What you need to know about Enterovirus D68

Parents and doctors around the country are being alerted to an increase in respiratory illness among children due to an outbreak of a serious virus.  The virus strain is called Enterovirus D68 and has sent dozens of children in Chicago and Kansas City to the hospital.

The D68 strain of enterovirus can cause severe respiratory problems, such as wheezing and difficulty breathing. This virus is really not rare; it commonly affects the GI tract and sometimes causes what is, for all intents and purposes, a severe cold. It is not a shock that this is cropping up now:  after all, we’re one week into the school season and that’s a pretty normal way for viruses to spread.

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Symptoms to look for

The Minnesota Department of Health says the symptoms linked to clusters of the enterovirus D68 are all upper respiratory problems. The symptoms are that of a common cold: sneezing, runny nose, feeling crummy, occasional fever, wheezing, shortness of breath and asthmatic symptoms. Infants, children and teenagers are most often affected. It typically runs its course in about a week.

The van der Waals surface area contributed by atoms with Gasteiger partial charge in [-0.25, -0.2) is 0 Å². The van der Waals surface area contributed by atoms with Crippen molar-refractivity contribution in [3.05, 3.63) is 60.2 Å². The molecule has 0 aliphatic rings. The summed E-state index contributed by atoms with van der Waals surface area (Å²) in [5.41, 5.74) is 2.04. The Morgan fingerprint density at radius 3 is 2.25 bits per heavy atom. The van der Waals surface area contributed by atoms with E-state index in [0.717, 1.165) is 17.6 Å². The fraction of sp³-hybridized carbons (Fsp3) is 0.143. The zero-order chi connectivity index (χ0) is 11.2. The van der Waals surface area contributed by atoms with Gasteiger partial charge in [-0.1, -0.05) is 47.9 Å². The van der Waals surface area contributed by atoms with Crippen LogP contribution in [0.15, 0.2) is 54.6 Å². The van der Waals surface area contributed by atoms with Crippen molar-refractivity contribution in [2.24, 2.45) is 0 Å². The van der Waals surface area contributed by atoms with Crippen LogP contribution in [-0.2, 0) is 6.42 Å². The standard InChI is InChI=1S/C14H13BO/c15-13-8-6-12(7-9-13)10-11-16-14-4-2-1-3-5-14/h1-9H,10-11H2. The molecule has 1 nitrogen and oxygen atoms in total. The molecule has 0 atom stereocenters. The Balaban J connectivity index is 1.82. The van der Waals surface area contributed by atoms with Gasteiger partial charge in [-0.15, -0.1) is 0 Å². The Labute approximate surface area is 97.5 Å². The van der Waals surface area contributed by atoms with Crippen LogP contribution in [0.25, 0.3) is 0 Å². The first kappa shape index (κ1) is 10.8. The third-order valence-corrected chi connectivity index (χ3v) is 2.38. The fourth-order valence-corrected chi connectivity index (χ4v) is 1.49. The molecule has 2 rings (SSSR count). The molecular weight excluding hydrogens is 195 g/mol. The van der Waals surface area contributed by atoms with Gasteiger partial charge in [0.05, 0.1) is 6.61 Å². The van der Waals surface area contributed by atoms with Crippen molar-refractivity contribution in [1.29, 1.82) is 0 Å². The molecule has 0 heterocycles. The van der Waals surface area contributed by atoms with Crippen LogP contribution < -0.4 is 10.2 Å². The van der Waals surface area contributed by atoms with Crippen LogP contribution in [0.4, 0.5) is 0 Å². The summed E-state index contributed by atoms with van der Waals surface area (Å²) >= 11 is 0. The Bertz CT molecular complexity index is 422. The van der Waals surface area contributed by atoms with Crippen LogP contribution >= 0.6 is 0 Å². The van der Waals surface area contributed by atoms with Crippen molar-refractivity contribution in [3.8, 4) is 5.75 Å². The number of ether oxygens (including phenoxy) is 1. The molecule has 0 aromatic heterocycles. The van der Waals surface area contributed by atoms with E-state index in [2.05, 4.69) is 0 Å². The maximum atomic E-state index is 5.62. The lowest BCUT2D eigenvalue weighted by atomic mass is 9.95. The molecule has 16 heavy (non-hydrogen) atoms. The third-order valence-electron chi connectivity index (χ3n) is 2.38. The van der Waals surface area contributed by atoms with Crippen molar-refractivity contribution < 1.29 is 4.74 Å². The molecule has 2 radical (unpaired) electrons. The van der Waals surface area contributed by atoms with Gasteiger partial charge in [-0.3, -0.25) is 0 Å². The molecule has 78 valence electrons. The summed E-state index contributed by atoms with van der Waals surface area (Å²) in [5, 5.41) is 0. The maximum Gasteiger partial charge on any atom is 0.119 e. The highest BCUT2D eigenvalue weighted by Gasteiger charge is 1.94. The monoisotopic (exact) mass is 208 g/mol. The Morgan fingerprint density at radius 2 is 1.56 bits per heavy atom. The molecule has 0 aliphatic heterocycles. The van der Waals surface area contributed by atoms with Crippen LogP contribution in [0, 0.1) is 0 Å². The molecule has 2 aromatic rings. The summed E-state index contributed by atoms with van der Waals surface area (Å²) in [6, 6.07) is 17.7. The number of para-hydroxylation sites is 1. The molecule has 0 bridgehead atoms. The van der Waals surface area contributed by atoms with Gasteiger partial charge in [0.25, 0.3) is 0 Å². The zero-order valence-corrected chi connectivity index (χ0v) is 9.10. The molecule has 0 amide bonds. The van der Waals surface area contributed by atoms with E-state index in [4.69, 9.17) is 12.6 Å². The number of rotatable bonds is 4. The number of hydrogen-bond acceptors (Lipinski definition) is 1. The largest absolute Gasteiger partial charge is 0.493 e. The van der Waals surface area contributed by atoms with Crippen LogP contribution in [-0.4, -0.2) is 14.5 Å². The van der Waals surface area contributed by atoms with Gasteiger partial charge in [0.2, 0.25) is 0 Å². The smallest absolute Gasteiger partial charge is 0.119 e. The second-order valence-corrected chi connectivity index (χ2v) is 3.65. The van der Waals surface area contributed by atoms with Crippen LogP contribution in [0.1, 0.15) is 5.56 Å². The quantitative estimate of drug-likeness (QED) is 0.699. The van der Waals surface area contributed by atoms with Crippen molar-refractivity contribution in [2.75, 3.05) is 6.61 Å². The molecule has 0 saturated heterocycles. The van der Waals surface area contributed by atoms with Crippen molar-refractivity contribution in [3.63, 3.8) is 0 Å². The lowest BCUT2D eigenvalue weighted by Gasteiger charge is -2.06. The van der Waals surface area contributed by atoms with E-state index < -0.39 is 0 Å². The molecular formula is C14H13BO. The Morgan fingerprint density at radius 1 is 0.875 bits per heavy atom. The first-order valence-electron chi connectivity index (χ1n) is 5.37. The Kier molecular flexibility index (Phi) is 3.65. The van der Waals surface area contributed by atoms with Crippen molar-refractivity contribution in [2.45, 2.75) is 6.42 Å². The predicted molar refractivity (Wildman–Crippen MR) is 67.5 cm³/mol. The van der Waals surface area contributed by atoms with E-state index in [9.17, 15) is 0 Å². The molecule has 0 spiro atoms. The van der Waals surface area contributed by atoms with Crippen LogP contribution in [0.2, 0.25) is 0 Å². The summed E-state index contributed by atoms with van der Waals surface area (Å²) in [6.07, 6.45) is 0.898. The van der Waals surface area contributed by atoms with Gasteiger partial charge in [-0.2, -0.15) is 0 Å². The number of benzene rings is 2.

As it is a virus, there is no specific treatment for this illness. Doctors and parents can only provide treatment for relief of symptoms.

When to call a doctor

If your child begins to wheeze or has any difficulty breathing, you should seek medical attention. Also seek care from your doctor if symptoms are accompanied by a fever.

How it spreads

The virus spreads through saliva and mucous during coughing and sneezing. Touching infected surfaces and then touching your face, eyes or mouth can also spread the disease, making hand washing even more important.

Wash your hands for at least 20 seconds with soapy water and disinfect toys, doorknobs and other surfaces that might harbor the virus. Avoid kissing, hugging, sharing items with sick people and stay home if you feel sick.

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Steve Meisel, Pharm.D., CPPS, Director of Patient Safety , Fairview Health Services

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